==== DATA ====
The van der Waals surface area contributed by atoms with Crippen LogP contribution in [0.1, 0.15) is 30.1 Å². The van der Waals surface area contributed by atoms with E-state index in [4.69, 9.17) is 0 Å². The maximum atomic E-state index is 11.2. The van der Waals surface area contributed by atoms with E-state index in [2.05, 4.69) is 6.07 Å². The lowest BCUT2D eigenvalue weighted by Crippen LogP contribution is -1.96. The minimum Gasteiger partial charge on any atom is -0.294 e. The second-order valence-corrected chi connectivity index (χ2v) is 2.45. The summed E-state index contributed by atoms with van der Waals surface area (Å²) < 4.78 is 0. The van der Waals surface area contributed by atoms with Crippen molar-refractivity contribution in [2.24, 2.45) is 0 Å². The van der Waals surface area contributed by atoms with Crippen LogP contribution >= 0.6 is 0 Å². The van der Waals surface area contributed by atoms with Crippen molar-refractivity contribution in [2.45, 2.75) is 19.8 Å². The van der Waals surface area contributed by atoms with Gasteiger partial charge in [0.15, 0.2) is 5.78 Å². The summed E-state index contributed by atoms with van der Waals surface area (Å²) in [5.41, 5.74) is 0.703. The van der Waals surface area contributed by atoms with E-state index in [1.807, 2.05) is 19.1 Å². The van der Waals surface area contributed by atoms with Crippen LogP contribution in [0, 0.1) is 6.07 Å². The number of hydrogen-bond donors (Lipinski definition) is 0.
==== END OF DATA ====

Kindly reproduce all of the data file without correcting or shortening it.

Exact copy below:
The van der Waals surface area contributed by atoms with Crippen LogP contribution in [0.1, 0.15) is 30.1 Å². The van der Waals surface area contributed by atoms with E-state index in [4.69, 9.17) is 0 Å². The maximum atomic E-state index is 11.2. The van der Waals surface area contributed by atoms with E-state index in [2.05, 4.69) is 6.07 Å². The lowest BCUT2D eigenvalue weighted by Crippen LogP contribution is -1.96. The minimum Gasteiger partial charge on any atom is -0.294 e. The second-order valence-corrected chi connectivity index (χ2v) is 2.45. The summed E-state index contributed by atoms with van der Waals surface area (Å²) < 4.78 is 0. The van der Waals surface area contributed by atoms with Crippen molar-refractivity contribution in [2.24, 2.45) is 0 Å². The van der Waals surface area contributed by atoms with Crippen LogP contribution >= 0.6 is 0 Å². The van der Waals surface area contributed by atoms with Crippen molar-refractivity contribution in [2.45, 2.75) is 19.8 Å². The van der Waals surface area contributed by atoms with Gasteiger partial charge in [0.15, 0.2) is 5.78 Å². The summed E-state index contributed by atoms with van der Waals surface area (Å²) in [5.41, 5.74) is 0.703. The van der Waals surface area contributed by atoms with E-state index in [1.807, 2.05) is 19.1 Å². The van der Waals surface area contributed by atoms with Crippen LogP contribution in [0, 0.1) is 6.07 Å². The number of hydrogen-bond donors (Lipinski definition) is 0.